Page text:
Danger Zone

Baseball: Barry Bonds' slugging feats with the Giants have become so prolific, opposing teams are at a loss over whether to pitch to him or around him.

April 16, 2002|By Peter Schmuck | Peter Schmuck,SUN STAFF

SAN FRANCISCO - Before there was the Enron scandal, there was the Enron Field fiasco.

The Houston Astros, determined not to take part in Barry Bonds' assault on the single-season home run record in September, walked him repeatedly during the final week of the regular season.

The result: Bonds hit only one homer, but he scored four runs off the eight walks; the Giants swept the nationally televised three-game series; and Astros manager Larry Dierker - his strategy widely criticized and his team quickly ousted from the playoffs - soon became a former manager.

The Los Angeles Dodgers, perhaps determined not to make the same mistake, chose to challenge Bonds during the final weekend of the 2001 season.

The result: Bonds hit three home runs to break Mark McGwire's 3-year-old record, and manager Jim Tracy was still around two weeks ago to watch him open the season with four homers in three games against the Dodgers.

So, which was the right approach?

The answer, apparently, is neither.

Pitching to Bonds has become such a precarious enterprise that no one seems quite sure what to do about him. He is so strong that he can hit the ball out of the ballpark from any point in the strike zone, and he is so selective that it is nearly impossible to get him to swing at a bad pitch.

He is such a great pure hitter, not just a home run hitter, that there is no apparent hole in his hitting mechanics - certainly nothing that anyone has been able to exploit during the yearlong homerfest that has created his glowing aura of invincibility.

"The guy is, without question, the most feared hitter in the game right now," said Milwaukee Brewers manager Davey Lopes, who watched Bonds beat his team with a three-run homer Friday night and deliver a long home run in a one-run Brewers loss on Saturday. "Anyone who doesn't know that is a damn fool, and anyone who pitches to him with the game on the line is a damn fool."

The Brewers didn't pitch to him in any tight late-inning situations over the weekend, and he still made them pay. His game-winning three-run homer Friday night was in the third inning, and his seventh homer of the season on Saturday came in the first inning.

You can run, but you can't hide.

"If he doesn't walk 200 times this year," Dodgers first baseman Eric Karros said recently, "the league is crazy."

Finally, the Brewers found a way to stop him on Sunday. They walked him the first two times he came to the plate, and he pulled a hamstring running the bases. The injury was not serious, so the cat-and-mouse game - in which the pitcher usually turns out to be the unfortunate rodent -resumed in San Diego last night.

"I've never seen a guy in the zone for as long as Barry has been in the zone," Lopes said. "He just doesn't miss."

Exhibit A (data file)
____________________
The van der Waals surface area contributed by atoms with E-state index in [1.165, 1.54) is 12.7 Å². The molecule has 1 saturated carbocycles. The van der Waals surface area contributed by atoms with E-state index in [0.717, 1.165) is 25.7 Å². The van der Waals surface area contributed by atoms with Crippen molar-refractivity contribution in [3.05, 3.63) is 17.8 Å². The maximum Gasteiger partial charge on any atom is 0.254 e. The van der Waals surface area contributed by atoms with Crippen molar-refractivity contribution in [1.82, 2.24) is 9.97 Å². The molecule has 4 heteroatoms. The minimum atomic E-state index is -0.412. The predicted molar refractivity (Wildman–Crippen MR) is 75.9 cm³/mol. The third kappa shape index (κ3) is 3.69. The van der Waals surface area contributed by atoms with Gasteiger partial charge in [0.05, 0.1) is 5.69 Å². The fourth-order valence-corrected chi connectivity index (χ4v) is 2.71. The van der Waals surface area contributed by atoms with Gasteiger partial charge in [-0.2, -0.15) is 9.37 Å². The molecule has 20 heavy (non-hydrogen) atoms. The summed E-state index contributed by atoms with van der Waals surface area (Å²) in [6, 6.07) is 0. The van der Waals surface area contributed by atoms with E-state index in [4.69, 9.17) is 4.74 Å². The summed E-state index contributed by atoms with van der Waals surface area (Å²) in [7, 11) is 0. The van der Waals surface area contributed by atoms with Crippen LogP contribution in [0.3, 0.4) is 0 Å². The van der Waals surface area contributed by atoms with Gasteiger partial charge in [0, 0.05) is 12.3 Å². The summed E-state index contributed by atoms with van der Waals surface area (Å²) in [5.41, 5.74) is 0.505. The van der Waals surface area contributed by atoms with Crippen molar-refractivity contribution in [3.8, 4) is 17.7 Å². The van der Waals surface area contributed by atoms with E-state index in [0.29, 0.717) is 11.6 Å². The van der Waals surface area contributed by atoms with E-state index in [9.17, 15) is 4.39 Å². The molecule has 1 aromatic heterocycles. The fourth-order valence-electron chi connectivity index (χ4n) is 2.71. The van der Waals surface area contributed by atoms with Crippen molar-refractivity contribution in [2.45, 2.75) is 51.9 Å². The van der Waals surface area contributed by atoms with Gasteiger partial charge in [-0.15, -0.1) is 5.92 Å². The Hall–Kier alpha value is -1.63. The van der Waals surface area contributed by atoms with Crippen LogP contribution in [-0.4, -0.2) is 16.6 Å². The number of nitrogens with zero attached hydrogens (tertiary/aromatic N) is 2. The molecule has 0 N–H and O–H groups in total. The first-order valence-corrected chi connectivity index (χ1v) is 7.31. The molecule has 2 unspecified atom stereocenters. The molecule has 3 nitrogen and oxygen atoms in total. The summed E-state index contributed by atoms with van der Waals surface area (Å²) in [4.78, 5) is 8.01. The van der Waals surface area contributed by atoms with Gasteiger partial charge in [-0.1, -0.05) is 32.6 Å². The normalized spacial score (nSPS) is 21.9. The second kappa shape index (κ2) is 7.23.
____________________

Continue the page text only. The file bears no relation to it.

Apparently not. Bonds picked up right where he left off during his record-breaking 2001 season, homering twice on Opening Day against the Dodgers and twice more in the second game of the regular season. His seventh home run (in the Giants' 11th game) Saturday moved him past Harmon Killebrew into sixth place on baseball's all-time home run list with 574.

He needs just 13 more to pass Mark McGwire (583) and Frank Robinson (586), which would put him behind only legendary sluggers Hank Aaron (755), Babe Ruth (714) and Willie Mays (660).

The way things are going, he could reach 600 home runs by the All-Star break.

Like last year, when Bonds walked a major-league-record 177 times, it all depends on how many swings he gets. The 200 walks that Karros was talking about certainly aren't out of the question.

"When somebody of Barry's caliber is swinging the bat well, you have to take the approach that you don't want to let him beat you," Atlanta Braves pitcher Tom Glavine said last week.

That sentiment is almost universal, but pitchers, coaches and managers around the major leagues have varying philosophies on when and how to pitch the Giants slugger.

"You can't concern yourself with whether he's going to hit a home run," said New York Yankees manager Joe Torre, "but if you've got to walk him to help yourself win a ballgame, you walk him. Sometimes, you're not starting out trying to walk him, but if you start 2-0, you don't want to throw it down Main Street.

"I can see the walks late in the game, but early in the game, I think you've got to go after him a little more, but that's easy for me to say since I don't have to do it, except for three [interleague] games this year."

Brewers pitching coach Dave Stewart, who was an aggressive pitcher during his playing career, winces at the thought of walking Bonds with the game on the line - Stewart just wasn't built that way - but he acknowledges there are times when you can't let him put the bat on the ball.

When the time is right to pitch him, Stewart said, Bonds can be pitched, but there isn't necessarily one right way to do it.

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